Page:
How this article managed to get published in a peer reviewed journal is absolutely beyond me.

  • Ngonz

    This is a great story. I once had a driver cut in front me while had walk signal. I happened to be in the middle of a phone call. So when I gave her a dirty look, she yelled at me, “You were on your phone,” as if my harmless walking and talking was worse than her driving a heavy machine in front of me.

  • JK

    This super important debunking of a damaging and pernicious myth needs to be republished with some simple charts. Credit Charlie with pounding this nonsense to smithereens, but this research will be worth far, far more if the piece is shortened and centered around graphs. This is the kind of piece that groups like T.A. and Families for Safe Streets and Tri -State Transportation Campaign can use to educate lawmakers and transportation decision makers.

  • Scientists are not immune from confirmation bias, etc. I.e., you find the results you look for. The peer review process is supposed to weed out this type of nonsense, sadly it clearly has failed to do so in this case.

  • Komanoff

    I completely agree, John. In fact I was saying pretty much the same to Ben as I turned the piece in. The narrative is far too dense (tedious, even) for anyone but the already-committed to grasp.

    Anyone who can help make this happen should contact me, and probably Ben. I’ll lend a hand, but it’s a totally different skill set. Let’s find a way and do it!

  • If you live in the assemblywoman’s district who introduced this bill, it’s important to reach out to her about it. It don’t think many politicians read StreetsBlog, unfortunately. Her office can be reached at AswLampitt@njleg.org.

  • Isaac B

    This reminds me of back when the “Walkman” became popular and governments moved to restrict them in various ways. IIRC, Woodbridge, NJ banned walking with them altogether. The NYC news showed a clip from a City Council meeting where someone testified that “everyone knows” that when you wear headphones, you can’t hear what’s going on. Never mind that “hearing what’s going on” is not mandated when you drive a car. In fact, many cars proudly highlight that you can pretty much block out all outside sounds. NY (and probably most states ultimately banned cycling with headphones.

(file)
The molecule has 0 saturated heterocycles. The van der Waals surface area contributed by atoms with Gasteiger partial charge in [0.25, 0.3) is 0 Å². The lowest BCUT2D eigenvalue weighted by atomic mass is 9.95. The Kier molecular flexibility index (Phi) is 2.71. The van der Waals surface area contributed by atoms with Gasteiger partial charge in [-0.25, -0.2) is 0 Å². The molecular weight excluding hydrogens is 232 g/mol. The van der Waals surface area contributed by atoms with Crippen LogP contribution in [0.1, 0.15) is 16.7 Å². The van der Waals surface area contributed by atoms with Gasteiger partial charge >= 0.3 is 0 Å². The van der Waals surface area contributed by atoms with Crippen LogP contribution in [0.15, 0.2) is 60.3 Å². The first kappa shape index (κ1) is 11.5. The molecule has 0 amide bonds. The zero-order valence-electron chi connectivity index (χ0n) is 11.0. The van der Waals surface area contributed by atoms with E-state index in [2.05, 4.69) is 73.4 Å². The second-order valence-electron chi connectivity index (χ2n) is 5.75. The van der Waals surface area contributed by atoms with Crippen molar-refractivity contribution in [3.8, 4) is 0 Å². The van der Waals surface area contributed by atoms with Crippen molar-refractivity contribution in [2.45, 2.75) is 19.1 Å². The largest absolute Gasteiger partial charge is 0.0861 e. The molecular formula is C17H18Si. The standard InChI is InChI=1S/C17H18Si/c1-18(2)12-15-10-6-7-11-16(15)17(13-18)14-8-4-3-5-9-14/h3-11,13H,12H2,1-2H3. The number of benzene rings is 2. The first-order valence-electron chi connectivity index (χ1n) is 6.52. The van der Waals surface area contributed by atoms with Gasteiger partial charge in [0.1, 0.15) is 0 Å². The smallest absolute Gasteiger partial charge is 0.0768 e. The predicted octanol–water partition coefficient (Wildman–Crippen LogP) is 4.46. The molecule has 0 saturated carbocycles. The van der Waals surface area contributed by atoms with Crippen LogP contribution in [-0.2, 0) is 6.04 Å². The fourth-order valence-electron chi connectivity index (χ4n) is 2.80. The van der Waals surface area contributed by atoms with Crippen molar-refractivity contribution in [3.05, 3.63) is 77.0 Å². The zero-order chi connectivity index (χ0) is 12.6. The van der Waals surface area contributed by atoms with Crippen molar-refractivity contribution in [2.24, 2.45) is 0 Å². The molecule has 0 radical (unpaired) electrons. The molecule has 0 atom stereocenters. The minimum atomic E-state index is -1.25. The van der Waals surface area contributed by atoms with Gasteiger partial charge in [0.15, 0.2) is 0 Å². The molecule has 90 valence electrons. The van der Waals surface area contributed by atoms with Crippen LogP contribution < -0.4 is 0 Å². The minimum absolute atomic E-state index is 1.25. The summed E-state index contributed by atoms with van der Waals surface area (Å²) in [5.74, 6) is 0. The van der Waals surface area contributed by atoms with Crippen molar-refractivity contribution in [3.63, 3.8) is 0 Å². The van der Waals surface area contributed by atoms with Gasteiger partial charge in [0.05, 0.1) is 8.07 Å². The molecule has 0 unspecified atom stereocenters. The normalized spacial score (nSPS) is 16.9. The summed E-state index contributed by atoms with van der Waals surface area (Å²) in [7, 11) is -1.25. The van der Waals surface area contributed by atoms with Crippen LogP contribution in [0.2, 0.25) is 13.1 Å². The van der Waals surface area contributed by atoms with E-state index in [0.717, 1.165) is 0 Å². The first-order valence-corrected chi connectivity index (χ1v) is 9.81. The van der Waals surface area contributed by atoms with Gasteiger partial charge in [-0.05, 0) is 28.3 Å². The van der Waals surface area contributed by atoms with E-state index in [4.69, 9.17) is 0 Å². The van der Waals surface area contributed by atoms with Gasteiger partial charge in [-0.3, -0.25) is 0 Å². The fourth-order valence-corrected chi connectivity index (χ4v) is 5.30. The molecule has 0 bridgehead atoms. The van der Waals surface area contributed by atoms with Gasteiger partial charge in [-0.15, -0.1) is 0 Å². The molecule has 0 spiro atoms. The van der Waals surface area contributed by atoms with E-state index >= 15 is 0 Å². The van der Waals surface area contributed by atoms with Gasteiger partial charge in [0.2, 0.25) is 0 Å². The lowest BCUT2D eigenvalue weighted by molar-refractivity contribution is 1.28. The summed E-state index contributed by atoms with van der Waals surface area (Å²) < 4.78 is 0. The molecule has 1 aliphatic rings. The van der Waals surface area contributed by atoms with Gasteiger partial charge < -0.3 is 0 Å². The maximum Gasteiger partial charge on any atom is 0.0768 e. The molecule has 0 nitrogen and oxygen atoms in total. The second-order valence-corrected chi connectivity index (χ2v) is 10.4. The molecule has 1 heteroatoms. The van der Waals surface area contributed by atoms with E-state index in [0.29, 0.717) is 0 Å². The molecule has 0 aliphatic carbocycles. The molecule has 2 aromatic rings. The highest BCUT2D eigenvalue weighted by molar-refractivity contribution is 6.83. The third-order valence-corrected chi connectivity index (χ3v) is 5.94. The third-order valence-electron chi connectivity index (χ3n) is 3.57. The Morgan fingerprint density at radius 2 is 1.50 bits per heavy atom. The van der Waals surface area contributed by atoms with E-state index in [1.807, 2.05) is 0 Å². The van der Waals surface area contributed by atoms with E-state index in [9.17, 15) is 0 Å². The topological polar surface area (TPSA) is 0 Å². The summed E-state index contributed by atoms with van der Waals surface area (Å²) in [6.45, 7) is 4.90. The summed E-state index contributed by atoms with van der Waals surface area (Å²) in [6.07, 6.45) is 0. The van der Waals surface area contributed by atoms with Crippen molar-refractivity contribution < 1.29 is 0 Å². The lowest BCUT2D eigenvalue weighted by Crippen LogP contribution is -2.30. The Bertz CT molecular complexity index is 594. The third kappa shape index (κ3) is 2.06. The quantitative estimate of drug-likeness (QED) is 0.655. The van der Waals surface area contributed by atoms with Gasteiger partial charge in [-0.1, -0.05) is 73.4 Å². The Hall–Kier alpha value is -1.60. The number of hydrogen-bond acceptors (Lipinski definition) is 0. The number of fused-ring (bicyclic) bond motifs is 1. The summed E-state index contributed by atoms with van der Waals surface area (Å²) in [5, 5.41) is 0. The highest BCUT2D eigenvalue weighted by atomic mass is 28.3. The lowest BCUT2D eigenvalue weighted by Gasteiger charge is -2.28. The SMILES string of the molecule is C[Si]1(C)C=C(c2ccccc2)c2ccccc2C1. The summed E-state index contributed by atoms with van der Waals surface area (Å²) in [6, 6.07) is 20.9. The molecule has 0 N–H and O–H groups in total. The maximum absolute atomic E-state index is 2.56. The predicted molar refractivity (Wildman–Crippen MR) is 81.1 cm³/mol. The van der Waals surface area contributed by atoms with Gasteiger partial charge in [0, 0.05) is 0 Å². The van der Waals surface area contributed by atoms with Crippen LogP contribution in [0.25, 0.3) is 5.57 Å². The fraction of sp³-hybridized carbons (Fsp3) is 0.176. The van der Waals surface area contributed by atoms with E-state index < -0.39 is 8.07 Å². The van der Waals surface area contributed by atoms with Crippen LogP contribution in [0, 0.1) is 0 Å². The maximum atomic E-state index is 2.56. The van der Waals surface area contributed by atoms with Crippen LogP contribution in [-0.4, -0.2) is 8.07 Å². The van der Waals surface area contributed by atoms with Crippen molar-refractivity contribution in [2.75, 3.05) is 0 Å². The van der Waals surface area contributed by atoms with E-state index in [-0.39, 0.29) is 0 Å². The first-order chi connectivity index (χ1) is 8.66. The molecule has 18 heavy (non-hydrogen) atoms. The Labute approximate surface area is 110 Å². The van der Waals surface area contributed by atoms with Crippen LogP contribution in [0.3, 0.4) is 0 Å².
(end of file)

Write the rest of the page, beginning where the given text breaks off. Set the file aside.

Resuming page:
Campaigns like these are just ways for people who don’t understand the problem (or choose not to) to pretend that they’re doing something.

  • Andrew Mutch

    This nonsense is even getting repeated in non-transportation articles. See how the reporter dumped some of these stats into a story and then pushed back when challenged on how she created a false impression with her phony stats.

    https://nakedsecurity.sophos.com/2016/03/29/it-may-soon-be-a-crime-to-walk-and-text-in-new-jersey/

  • Andres Dee

    Inventing imaginary crimes you committed and imaginary obligations you failed seems to be a classic bully technique.

  • Andres Dee

    Infographic with 3 charts graphically representing comparable size:
    – Number of people in USA “they” think are injured or killed due to “distracteded walking” (yeah, I just coined that)
    – Number of people actually injured or killed by “distracteded walking”
    – Number of people killed or injured by driver negligence

    Short caption

  • Andres Dee

    When your “peers” go by the initials A, A and A?

  • Andres Dee

    Probably written by someone who texts and drives “because everyone does”

  • Komanoff

    I like that. You create/design template, I’ll fill in. Write me off-blog. Thx.

  • AMH

    “It was unclear whether the cyclist was using a cell phone…”

  • AMH

    Wow.

  • Foginacan

    It’s convenient.

    Every time I cross a chaotic street with my cell phone in my hand, turned off, I just know if that’s how I get hit, someone will blame it on the cracked phone 8 feet from my body.

    I wish there were a movement to consider pedestrian safety.

  • Miles Bader

    Campaigns like these are just ways for people who don’t understand the problem (or choose not to) to pretend that they’re doing something

    … and an attempt to shift the blame off of drivers, because the people doing this typically both self-identify as drivers and perceive their audience as being drivers.

  • Jason

    To really hammer the point home, I’m fairly certain that no state will deny a deaf person a driver’s license. Hearing is not, in fact, a requirement for driving. It’s treated as depending purely on vision.

  • Jason

    I live in Santa Monica and recently had to get some blood drawn. Somehow the conversation moved to the point where the woman drawing my blood was blaming “distracted walkers” and not the people who hit them.

    I bit my tongue, because I have a history of very bad blood draw experiences (difficult veins) and this woman actually knows what she’s doing and is able to get me on the first try…but god damn was it hard to bite my tongue.

  • WalkingNPR

    That sounds like a very specific brand of torture: needles + having to listen to windshield perspective nonsense. I’d give up my secrets quickly…. 🙂

  • Andres Dee

    I’m a little under the gun. Can anyone else jump in?